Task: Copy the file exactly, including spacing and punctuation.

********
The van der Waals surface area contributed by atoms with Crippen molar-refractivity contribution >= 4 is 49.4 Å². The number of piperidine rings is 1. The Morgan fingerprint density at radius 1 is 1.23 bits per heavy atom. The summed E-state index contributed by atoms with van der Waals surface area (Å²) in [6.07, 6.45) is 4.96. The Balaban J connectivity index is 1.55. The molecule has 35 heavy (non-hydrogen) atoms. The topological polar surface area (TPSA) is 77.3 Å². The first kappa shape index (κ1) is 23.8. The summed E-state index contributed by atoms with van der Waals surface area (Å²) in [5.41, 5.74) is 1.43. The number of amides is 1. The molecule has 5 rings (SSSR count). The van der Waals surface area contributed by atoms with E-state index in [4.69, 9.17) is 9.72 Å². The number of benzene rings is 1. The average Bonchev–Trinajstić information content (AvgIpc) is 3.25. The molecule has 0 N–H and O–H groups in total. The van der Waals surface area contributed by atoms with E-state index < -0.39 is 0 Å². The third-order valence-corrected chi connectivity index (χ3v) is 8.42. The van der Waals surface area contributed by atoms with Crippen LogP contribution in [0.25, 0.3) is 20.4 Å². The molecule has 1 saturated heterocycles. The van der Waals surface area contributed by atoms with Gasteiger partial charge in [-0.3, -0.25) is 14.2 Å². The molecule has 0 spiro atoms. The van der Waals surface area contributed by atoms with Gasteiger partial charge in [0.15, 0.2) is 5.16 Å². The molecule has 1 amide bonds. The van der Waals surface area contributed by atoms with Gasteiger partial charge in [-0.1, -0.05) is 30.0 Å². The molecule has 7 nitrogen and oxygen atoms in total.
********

The van der Waals surface area contributed by atoms with Crippen molar-refractivity contribution >= 4 is 49.4 Å². The number of piperidine rings is 1. The Morgan fingerprint density at radius 1 is 1.23 bits per heavy atom. The summed E-state index contributed by atoms with van der Waals surface area (Å²) in [6.07, 6.45) is 4.96. The Balaban J connectivity index is 1.55. The molecule has 35 heavy (non-hydrogen) atoms. The topological polar surface area (TPSA) is 77.3 Å². The first kappa shape index (κ1) is 23.8. The summed E-state index contributed by atoms with van der Waals surface area (Å²) in [5.41, 5.74) is 1.43. The number of amides is 1. The molecule has 5 rings (SSSR count). The van der Waals surface area contributed by atoms with E-state index in [4.69, 9.17) is 9.72 Å². The number of benzene rings is 1. The average Bonchev–Trinajstić information content (AvgIpc) is 3.25. The molecule has 0 N–H and O–H groups in total. The van der Waals surface area contributed by atoms with E-state index < -0.39 is 0 Å². The third-order valence-corrected chi connectivity index (χ3v) is 8.42. The van der Waals surface area contributed by atoms with Crippen LogP contribution in [0.25, 0.3) is 20.4 Å². The molecule has 1 saturated heterocycles. The van der Waals surface area contributed by atoms with Gasteiger partial charge in [-0.3, -0.25) is 14.2 Å². The molecule has 0 spiro atoms. The van der Waals surface area contributed by atoms with Gasteiger partial charge in [0.15, 0.2) is 5.16 Å². The molecule has 1 amide bonds. The van der Waals surface area contributed by atoms with Gasteiger partial charge in [-0.1, -0.05) is 30.0 Å². The molecule has 7 nitrogen and oxygen atoms in total.